It said that I would not confirm that I was working with Ms. Johnson when in fact I denied it. This led to stories in Portuguese, Italian and Spainish papers that enthusiastically claimed I was working with Ms. Johnson.
Luckily, this piqued the interest of the London Times, who wrote a wonderful piece about stepparenting, and included me in it.
This led to a Monday morning appearance on Good Morning Britain, and a couple weeks later this appearance on Australian television, with the requisite wicked stepmother reference.
Man, I chuckled watching that Cinderella bit. In my home it’s more like, “Have you studied for the ACTs, are you ready for crew practice, what does your college list look like?” Drapes my arse.
So that’s the story. When the Times piece came out, I shared it with my stepdaughter (she gave me prior approval to use her name). When I left in the wee hours to do the British morning news show, she left this letter for me on the kitchen counter:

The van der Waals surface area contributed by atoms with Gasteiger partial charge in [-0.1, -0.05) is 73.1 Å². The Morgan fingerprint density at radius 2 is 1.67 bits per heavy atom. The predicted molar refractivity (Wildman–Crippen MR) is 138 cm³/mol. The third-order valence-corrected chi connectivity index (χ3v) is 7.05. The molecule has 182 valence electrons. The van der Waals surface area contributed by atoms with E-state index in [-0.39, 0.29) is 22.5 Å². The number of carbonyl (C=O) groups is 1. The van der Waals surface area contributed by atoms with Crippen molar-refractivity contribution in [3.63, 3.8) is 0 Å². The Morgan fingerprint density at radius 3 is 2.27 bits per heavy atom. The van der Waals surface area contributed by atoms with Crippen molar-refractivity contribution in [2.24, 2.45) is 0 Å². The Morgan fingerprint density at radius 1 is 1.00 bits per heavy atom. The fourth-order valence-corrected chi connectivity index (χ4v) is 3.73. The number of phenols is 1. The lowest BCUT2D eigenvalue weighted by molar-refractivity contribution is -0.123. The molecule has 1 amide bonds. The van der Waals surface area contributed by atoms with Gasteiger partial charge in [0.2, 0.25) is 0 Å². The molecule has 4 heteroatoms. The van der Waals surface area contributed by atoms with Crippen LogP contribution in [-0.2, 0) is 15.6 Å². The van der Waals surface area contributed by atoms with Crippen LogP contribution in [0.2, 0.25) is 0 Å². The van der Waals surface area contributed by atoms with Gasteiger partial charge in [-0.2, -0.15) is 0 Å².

I’m bragging and it’s true. She’s seen my struggle, and it means the world that she roots me on as I do my best. Sure, I make my share of mistakes, but wholeheartedly try to be the best stepparent I can be.
Is Steplove Possible?
Recently, we’ve been exploring questions of gender identity, gender fluidity and gender non-binaryness in our home. Welcome to the new generation. I’m an eager student of the topic, and my stepchild is my teacher. There is a lot to learn.
We’ve been discussing the notion of rejecting gender-specific words, and I suggested we find a new word for stepmom. I do identify as a woman, but the notion of a stepmom sort of puts us into conflict with biological moms, AKA real moms. Amiright? I’m okay with the step (as in, stepping up), so I call into question the mom (vs mom) dynamic.